A prominent British think tank wants Her Majesty’s Government to offer a basic income of up to £10,000 ($14,012.30) to everybody under 55 in the United Kingdom.
The income would be funded by a “modest increase on the taxes of the wealthiest in our society,” increased corporate taxes, or a sovereign wealth fund modeled on Norway’s in a proposal from the Royal Society of Arts (RSA). The RSA wants Her Majesty’s Government to borrow money to establish a Sovereign Wealth Fund, The Telegraph reported.
“By borrowing around £200 billion ($280.25 billion) at historically low-interest rates the government could establish a fund; potentially able to pay itself back through economic growth engendered by investment in human capability from the fund,” the RSA claimed. The fund would be based upon the one already in operation in Norway, CNBC reported. That found is reportedly worth around $1 trillion (£700 billion) and was financed with oil revenues.
Such a scheme is necessary because of the potential loss of jobs from technological unemployment over the next decade, the report’s authors; Anthony Pinter, Jake Thorold, and Jamie Cooke wrote. They cited low economic growth in the UK and the threat of technological unemployment to justify their scheme.
Basic Income Popular in the UK
Around 3.6 million British subjects out of a population of 65.64 million might lose their jobs to automation by 2030, The Telegraph estimated.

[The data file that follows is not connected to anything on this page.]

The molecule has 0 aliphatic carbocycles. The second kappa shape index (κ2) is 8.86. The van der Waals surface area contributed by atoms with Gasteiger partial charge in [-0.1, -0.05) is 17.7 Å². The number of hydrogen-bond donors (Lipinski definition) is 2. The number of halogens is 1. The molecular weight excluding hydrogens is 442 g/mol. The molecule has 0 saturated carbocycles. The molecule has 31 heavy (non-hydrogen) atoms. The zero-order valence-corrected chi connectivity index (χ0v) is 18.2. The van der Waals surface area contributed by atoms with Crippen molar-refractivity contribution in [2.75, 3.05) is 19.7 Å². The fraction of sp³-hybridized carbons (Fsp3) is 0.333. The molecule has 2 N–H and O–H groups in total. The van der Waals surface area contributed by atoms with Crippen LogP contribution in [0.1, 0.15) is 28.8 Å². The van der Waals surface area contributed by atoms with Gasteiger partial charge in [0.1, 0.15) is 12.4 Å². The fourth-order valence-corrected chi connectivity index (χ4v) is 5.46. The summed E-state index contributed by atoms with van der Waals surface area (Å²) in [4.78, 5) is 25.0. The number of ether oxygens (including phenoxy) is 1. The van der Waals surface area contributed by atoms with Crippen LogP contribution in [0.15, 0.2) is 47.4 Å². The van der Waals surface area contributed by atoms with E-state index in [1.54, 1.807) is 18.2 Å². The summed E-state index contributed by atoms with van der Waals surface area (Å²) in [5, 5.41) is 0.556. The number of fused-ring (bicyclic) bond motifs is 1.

Just numbers have brought basic income to the forefront of national debate in the UK. Scottish First Minister Nicola Sturgeon is examining such plans for the residents of Scotland the Telegraph reported.
Basic income “is an idea Labour will be closely looking at over the next few years,” John McDonnell the Chancellor of the Exchequer in Jeremy Corbyn’s shadow cabinet reportedly said. Labour Party leader Corbyn himself has also been examining the idea of a basic income for some time.
That would make Corbyn the highest-profile politician in the English speaking world since U.S. President Richard M. Nixon (R-California) in the early 1970s to examine Basic Income. Basic income has not yet entered the national debate in the US, but Hillary Clinton claims she considered proposing one during the 2016 presidential election.
It looks as if Basic Income is now a mainstream idea in the UK. It will not be long before the idea becomes mainstream in the USA as well. America should consider adopting something like the RSA’s Basic Income plan.